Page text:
The house was falling apart.
The yard, covered in weeds. Big Havisham energy. Incomprehensibly, the structure faced a side yard rather than the ocean view behind it. But when this Corona del Mar, California, home came on the market six years ago, architect Eric Olsen knew it was the one. Or, more precisely, that it could be.
Eric and his wife, Adriana, lived there for two-and-a-half years before tearing it down and rebuilding. At first glance, their new house looks a bit like its neighbors: wooden gate, single story, very discreet. But then the door swings open. All at once, you see a sunken, two-story courtyard with a fire pit and trees; enormous hanging globe lamps right at eye level; and the Pacific Ocean, Newport Harbor, and Catalina Island beyond. It’s enough to stun you senseless—exactly the kind of moment Eric worked to create. “I wanted it to be a total surprise when you came through the front door,” says the architect.
Designing a U-shaped layout around the courtyard, Eric made use of floor-to-ceiling windows throughout. They highlight the view, sure, but also help the couple keep track of their lot.“We wanted to maximize the space without designing the house in a way that felt like, ‘Wait, where are the kids?’ and then yelling for them,” Eric says. “The house is very transparent. It feels connected from all vantage points.” He might have used all shades of gray (a favorite color) on the interior, but for their girls—who are six, nine, and 12—little pops of color were added throughout.
Still, the couple’s style trends more European than Orange County. Adriana is a first-generation Italian from a family of restaurateurs: They had Calacatta marble slabs installed on the kitchen island for pasta-making, and outdoor heaters for year-round dining by the pool. She’s also the one to thank for the home’s urban undertones: “I’ve always been drawn to high ceilings, exposed brick, that kind of vibe,” says Adriana. “Living and studying in Italy, you’d see a really cool new villa with old brick and steel doors.” Eric and his team designed the dream house down to the details: custom cabinetry, hand-selected furniture, light fixtures from his collaboration with Chris Buzzell.
No doubt the 19-month project was a terrific undertaking, but it was also, apparently, a joy. “Many clients said, ‘Oh, it must be so hard designing your own house.’ But it wasn’t,” Eric insists. “You know what you want, and you move forward. And my wife was on the same page. It was easy!”
Right off the dining room and kitchen, the Olsen family spends most of their time here. Sofa and blue chairs: Bristol and Mad Queen, Poliform.Rug: custom. Coffee table and throw pillows: 503 Found.
The couple loves to cook, so a big, functional kitchen was a must. Light fixture: Eric Olsen for Buzzell Studios. Backsplash: Heath Ceramics (blue tile) and Clé (gray tile). Cabinets and hood: designed by Eric and built byH&J Cabinets. Chairs: Four Hands.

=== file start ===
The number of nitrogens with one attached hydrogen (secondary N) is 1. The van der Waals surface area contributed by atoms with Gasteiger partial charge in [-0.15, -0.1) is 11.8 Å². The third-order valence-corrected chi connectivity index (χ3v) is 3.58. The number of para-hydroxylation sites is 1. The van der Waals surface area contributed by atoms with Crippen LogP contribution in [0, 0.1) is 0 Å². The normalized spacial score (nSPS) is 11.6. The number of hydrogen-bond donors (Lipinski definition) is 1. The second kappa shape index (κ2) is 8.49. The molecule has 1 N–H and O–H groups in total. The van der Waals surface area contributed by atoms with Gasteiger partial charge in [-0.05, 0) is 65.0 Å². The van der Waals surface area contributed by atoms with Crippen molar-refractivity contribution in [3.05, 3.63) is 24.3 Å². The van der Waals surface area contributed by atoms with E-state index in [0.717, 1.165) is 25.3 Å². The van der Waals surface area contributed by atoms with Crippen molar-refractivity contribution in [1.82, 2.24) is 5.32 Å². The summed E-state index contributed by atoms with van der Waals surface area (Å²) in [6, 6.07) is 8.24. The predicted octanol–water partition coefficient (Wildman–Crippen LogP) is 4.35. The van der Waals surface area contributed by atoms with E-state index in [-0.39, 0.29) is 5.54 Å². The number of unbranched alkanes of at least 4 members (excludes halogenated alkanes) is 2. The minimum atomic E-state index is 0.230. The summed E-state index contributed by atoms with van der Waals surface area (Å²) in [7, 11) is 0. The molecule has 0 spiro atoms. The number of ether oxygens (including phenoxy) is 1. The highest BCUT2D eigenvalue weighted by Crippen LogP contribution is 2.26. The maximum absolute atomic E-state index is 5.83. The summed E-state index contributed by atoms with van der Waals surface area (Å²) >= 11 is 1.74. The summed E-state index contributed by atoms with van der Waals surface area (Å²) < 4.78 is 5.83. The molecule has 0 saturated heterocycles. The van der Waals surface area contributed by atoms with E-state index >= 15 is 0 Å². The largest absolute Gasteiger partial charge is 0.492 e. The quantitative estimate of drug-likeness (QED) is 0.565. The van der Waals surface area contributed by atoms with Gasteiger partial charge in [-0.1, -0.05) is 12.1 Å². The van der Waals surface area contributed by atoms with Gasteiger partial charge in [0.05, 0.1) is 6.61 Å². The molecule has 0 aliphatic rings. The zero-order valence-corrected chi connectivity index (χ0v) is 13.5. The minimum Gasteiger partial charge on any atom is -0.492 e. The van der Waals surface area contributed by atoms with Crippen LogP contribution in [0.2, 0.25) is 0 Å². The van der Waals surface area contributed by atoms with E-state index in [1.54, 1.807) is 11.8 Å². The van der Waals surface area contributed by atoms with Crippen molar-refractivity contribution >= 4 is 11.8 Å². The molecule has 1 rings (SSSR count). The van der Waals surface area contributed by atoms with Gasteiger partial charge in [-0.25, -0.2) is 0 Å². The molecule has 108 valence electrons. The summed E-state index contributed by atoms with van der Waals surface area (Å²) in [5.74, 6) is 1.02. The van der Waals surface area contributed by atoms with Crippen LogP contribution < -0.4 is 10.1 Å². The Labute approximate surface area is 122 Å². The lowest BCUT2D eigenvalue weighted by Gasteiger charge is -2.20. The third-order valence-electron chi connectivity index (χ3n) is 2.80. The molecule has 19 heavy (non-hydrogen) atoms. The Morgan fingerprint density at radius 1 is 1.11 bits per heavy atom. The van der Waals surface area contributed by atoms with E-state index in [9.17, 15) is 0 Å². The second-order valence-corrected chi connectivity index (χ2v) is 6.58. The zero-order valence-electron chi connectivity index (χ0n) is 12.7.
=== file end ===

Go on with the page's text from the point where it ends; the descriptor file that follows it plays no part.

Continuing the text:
When these tiles arrived, Olsen thought their backsides were more interesting—so he installed them reversed.
The red-corded light fixtures (Caravaggio by Cecilie Manz for Fritz Hansen) were introduced “to be a bit more playful,” says Eric, “as this is a house filled with little girls.” Table: 503 Found. Chairs: Four Hands, with custom velvet cushions by Michael Walters Style.
“I was worried the pool might be too close to the house, but I love it,” says architect Eric Olsen of his California home. “When we open the doors, it feels like one big room.” Loungers: Teak Warehouse, in Sunbrella fabric. Throw pillows: RH, Restoration Hardware.
All of them face the windowed courtyard for a wide-open feel. Flooring: French Oak, Warren Christopher. Paint: Black Magic, Sherwin-Williams.
The couple’s 12-year-old wanted a platform bed, so Eric designed one with storage drawers and an attached desk. H&J Cabinets built it. Wallpaper: Calico. Rug: Silk Road Rug, Inc. Faux-fur chair: Urban Outfitters. Art print: Chasing Paper. Throw pillows: Target and RH, Restoration Hardware.
When the girls have their friends over, this is where they hang. Ping-pong table: Jory Brigham Design. Ottomans: Target. Art: William DeBilzan.
“Our girls are both sweet and sassy, so we wanted a piece of art that was the essence of both,” says Eric. Mural: Hand-painted by James Goldcrown. Bunk bed: designed by Eric and built by H&J Cabinets. Throw: Vitra.
A loft-like feel is thanks to the reclaimed brick wall. Tufted headboard: Lawson-Fenning. Pillows and throw: Jenni Kayne. Art: Halverson Frazier. Sconces: Allied Maker.
What looks like poetry on the powder room walls is actually a movie script by Eric’s best friend, screenwriter Paul Fruchbom.
How to DIY Your Own Wallpaper
- Find a material: “I called his wife and said, ‘I want to use the script as wallpaper and surprise him,’” Eric recalls.
- Add character: Using coffee, Eric tinted some of the pages to look more antique.
- Make it stick: Shellacked to the walls, the pages double as reading material.
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